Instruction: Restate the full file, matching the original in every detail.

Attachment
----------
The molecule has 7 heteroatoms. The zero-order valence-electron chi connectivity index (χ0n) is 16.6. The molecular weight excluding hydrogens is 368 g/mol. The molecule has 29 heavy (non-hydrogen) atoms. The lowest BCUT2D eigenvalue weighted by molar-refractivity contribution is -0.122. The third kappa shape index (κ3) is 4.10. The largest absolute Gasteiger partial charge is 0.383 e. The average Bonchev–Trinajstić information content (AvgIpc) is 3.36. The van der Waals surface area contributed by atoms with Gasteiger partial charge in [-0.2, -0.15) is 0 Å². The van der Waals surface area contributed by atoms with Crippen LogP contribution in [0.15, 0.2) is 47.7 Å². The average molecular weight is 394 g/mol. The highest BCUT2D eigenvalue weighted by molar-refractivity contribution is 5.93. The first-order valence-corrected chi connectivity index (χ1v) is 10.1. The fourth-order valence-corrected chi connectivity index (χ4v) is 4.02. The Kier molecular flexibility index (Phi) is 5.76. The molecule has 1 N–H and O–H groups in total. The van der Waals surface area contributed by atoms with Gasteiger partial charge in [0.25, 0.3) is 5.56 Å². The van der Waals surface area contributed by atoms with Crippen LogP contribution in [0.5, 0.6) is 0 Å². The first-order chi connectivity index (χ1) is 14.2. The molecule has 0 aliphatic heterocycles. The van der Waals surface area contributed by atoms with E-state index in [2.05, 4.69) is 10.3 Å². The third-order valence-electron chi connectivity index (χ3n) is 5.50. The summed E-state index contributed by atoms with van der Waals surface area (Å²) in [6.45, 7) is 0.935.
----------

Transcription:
The molecule has 7 heteroatoms. The zero-order valence-electron chi connectivity index (χ0n) is 16.6. The molecular weight excluding hydrogens is 368 g/mol. The molecule has 29 heavy (non-hydrogen) atoms. The lowest BCUT2D eigenvalue weighted by molar-refractivity contribution is -0.122. The third kappa shape index (κ3) is 4.10. The largest absolute Gasteiger partial charge is 0.383 e. The average Bonchev–Trinajstić information content (AvgIpc) is 3.36. The van der Waals surface area contributed by atoms with Gasteiger partial charge in [-0.2, -0.15) is 0 Å². The van der Waals surface area contributed by atoms with Crippen LogP contribution in [0.15, 0.2) is 47.7 Å². The average molecular weight is 394 g/mol. The highest BCUT2D eigenvalue weighted by molar-refractivity contribution is 5.93. The first-order valence-corrected chi connectivity index (χ1v) is 10.1. The fourth-order valence-corrected chi connectivity index (χ4v) is 4.02. The Kier molecular flexibility index (Phi) is 5.76. The molecule has 1 N–H and O–H groups in total. The van der Waals surface area contributed by atoms with Gasteiger partial charge in [0.25, 0.3) is 5.56 Å². The van der Waals surface area contributed by atoms with Crippen LogP contribution in [0.5, 0.6) is 0 Å². The first-order chi connectivity index (χ1) is 14.2. The molecule has 0 aliphatic heterocycles. The van der Waals surface area contributed by atoms with E-state index in [2.05, 4.69) is 10.3 Å². The third-order valence-electron chi connectivity index (χ3n) is 5.50. The summed E-state index contributed by atoms with van der Waals surface area (Å²) in [6.45, 7) is 0.935.